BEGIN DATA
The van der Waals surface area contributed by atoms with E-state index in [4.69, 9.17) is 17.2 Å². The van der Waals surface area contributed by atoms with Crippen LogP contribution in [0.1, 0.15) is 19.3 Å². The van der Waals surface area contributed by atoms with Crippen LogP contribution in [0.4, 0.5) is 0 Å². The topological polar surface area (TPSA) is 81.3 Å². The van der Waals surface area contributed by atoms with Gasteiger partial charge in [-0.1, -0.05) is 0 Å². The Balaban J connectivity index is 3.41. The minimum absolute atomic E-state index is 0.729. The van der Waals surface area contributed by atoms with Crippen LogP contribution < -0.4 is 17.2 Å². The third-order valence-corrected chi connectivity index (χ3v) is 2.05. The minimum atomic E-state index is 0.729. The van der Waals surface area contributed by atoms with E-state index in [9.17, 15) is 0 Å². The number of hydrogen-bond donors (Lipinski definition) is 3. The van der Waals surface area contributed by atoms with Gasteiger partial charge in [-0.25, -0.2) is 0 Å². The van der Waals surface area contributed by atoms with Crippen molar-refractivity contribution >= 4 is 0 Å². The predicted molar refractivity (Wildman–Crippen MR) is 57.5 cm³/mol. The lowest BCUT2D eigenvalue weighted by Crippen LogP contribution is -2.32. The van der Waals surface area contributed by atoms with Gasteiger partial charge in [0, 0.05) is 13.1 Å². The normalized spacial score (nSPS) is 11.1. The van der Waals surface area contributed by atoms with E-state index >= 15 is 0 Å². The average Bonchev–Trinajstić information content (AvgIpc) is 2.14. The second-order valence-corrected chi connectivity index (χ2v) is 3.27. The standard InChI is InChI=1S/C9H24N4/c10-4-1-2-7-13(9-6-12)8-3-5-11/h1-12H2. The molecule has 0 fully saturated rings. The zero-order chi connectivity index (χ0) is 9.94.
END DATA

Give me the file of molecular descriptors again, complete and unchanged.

The van der Waals surface area contributed by atoms with E-state index in [4.69, 9.17) is 17.2 Å². The van der Waals surface area contributed by atoms with Crippen LogP contribution in [0.1, 0.15) is 19.3 Å². The van der Waals surface area contributed by atoms with Crippen LogP contribution in [0.4, 0.5) is 0 Å². The topological polar surface area (TPSA) is 81.3 Å². The van der Waals surface area contributed by atoms with Gasteiger partial charge in [-0.1, -0.05) is 0 Å². The Balaban J connectivity index is 3.41. The minimum absolute atomic E-state index is 0.729. The van der Waals surface area contributed by atoms with Crippen LogP contribution < -0.4 is 17.2 Å². The third-order valence-corrected chi connectivity index (χ3v) is 2.05. The minimum atomic E-state index is 0.729. The van der Waals surface area contributed by atoms with E-state index in [9.17, 15) is 0 Å². The number of hydrogen-bond donors (Lipinski definition) is 3. The van der Waals surface area contributed by atoms with Gasteiger partial charge in [-0.25, -0.2) is 0 Å². The van der Waals surface area contributed by atoms with Crippen molar-refractivity contribution >= 4 is 0 Å². The predicted molar refractivity (Wildman–Crippen MR) is 57.5 cm³/mol. The lowest BCUT2D eigenvalue weighted by Crippen LogP contribution is -2.32. The van der Waals surface area contributed by atoms with Gasteiger partial charge in [0, 0.05) is 13.1 Å². The normalized spacial score (nSPS) is 11.1. The van der Waals surface area contributed by atoms with E-state index >= 15 is 0 Å². The average Bonchev–Trinajstić information content (AvgIpc) is 2.14. The second-order valence-corrected chi connectivity index (χ2v) is 3.27. The standard InChI is InChI=1S/C9H24N4/c10-4-1-2-7-13(9-6-12)8-3-5-11/h1-12H2. The molecule has 0 fully saturated rings. The zero-order chi connectivity index (χ0) is 9.94.